Yes they are two different issues. Note that "loss of connection to the internet" is technically not correct. It would be "loss of your connection to your VPS". You might still be connected to the internet, it could just be that there is an issue in teh internet connecting to your VPS.
Yes you could do that (see below), but pingplotter will give you a more specific diagnosis.
The Free, but Crude Method.
On a windows machine open a "Command" window. On Windows XP and W7 box's you do this by clicking the start menu and then "Run" and then in the box type "cmd". In the black box that opens type
which should give the same result - specifically it will show you how internet traffic goes from your computer to the address requested (in this case the bigmike forums). This is actually what pingplotter is doing but it is repeating it continually and plotting the charts graphically.
This will show you what the total time to reach the destination is, but not what route it takes.
Finally if you type
This will send a continous stream of ping requests to the destination. As soon as one is resolved it sends another. When you start getting "host unreachable" or "timed out" errors - you have a connection problem.
Now if you open two of these windows. Set one to ping continuously the first node on your network (obtained by using the tracert command) and set the other to ping continuously your target destination.
If both go down, then your internet connection is down.
If your first node continues responding, but your destination ping goes down, you know that your internet connection is still up, BUT there is a problem on the internet that is preventing you reaching your destination.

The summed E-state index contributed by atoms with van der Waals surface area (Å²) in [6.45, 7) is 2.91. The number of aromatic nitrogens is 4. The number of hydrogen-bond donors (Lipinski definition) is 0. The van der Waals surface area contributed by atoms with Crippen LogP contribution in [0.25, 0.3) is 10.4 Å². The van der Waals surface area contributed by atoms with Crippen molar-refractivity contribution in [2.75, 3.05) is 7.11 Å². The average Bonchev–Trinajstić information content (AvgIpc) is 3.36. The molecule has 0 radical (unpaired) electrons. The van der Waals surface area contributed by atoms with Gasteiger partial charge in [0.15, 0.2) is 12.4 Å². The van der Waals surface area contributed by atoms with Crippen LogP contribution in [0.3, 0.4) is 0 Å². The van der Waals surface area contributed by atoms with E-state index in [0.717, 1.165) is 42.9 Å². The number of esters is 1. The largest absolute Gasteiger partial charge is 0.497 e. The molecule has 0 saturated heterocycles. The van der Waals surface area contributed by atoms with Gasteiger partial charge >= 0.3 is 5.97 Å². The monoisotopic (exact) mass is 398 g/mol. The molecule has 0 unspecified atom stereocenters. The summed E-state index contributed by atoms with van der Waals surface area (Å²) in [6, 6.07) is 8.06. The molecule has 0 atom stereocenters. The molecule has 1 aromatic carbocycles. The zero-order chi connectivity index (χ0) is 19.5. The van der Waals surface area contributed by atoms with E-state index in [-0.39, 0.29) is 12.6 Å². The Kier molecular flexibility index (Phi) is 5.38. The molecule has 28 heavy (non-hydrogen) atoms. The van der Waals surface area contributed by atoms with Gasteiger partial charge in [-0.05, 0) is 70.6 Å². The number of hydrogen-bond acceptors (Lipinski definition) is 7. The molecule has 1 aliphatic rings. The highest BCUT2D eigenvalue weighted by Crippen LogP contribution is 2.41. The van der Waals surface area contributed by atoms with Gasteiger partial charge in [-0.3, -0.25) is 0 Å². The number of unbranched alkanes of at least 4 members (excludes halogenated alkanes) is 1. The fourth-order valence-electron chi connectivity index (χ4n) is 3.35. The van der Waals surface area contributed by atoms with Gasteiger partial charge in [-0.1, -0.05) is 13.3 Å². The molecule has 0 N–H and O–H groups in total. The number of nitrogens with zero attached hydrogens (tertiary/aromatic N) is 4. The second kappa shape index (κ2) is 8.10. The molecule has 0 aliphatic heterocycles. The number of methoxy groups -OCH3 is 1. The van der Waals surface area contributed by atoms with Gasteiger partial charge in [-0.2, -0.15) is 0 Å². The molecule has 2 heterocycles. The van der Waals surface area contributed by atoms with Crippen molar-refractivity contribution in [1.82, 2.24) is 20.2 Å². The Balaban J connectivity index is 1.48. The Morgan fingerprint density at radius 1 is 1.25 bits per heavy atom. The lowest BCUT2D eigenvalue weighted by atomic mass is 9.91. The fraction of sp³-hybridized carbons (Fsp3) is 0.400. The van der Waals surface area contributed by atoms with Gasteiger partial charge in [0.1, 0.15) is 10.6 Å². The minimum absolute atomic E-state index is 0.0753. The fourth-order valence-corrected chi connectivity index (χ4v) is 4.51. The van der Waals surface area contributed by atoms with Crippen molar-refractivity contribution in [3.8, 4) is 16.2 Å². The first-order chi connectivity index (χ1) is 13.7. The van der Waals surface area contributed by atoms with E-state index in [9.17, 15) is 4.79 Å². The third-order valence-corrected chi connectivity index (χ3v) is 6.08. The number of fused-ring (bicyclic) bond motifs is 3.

Now back to trading...
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I have a fully automated strategy running on my VPS so the issue is not the connection from my local computer to my VPS. The issue is the connection from my VPS to my data provider or to the internet I think.
Am I correct in assuming the following is the process/route in which I receive data from the exchange?
1) Data is sent to the data provider from the Exchange
2) Data provider sends data to the Brokerage
3) Brokerage sends data to my trading platform
I believe that's correct but not 100% sure. It's not something I'm very versed in as my broker (Advantage Futures) connect directly to the raw exchange feeds so there is no data provider in the middle. I use TT's Xtrader and it's very easy to tell whether the issue is my servers connection to the Gateway's or the Gateway's feeds from the exchange. In reality any issues between my server and the exchange normally means a rather significant failure, and not something that automatically corrects itself a few seconds later. Obviously this will vary greatly depending upon your individual setup.
If you're using >= Windows 7 the Network section of the resource Monitor is an easy look, there's a button for it in the Performance section of the Task Manager. That way you can see what's actually being used.
Sorry can't help you there - it will be software specific. With TT I can click on something called Guardian and immediately see all the Gateways and their IP address's.
If the problem is the datafeed doesn't your software register/record/log that it lost connection? With TT I can clearly see when/if I lose my connection to the price server, or if the price server goes down, both of which would obviously mean I lose prices.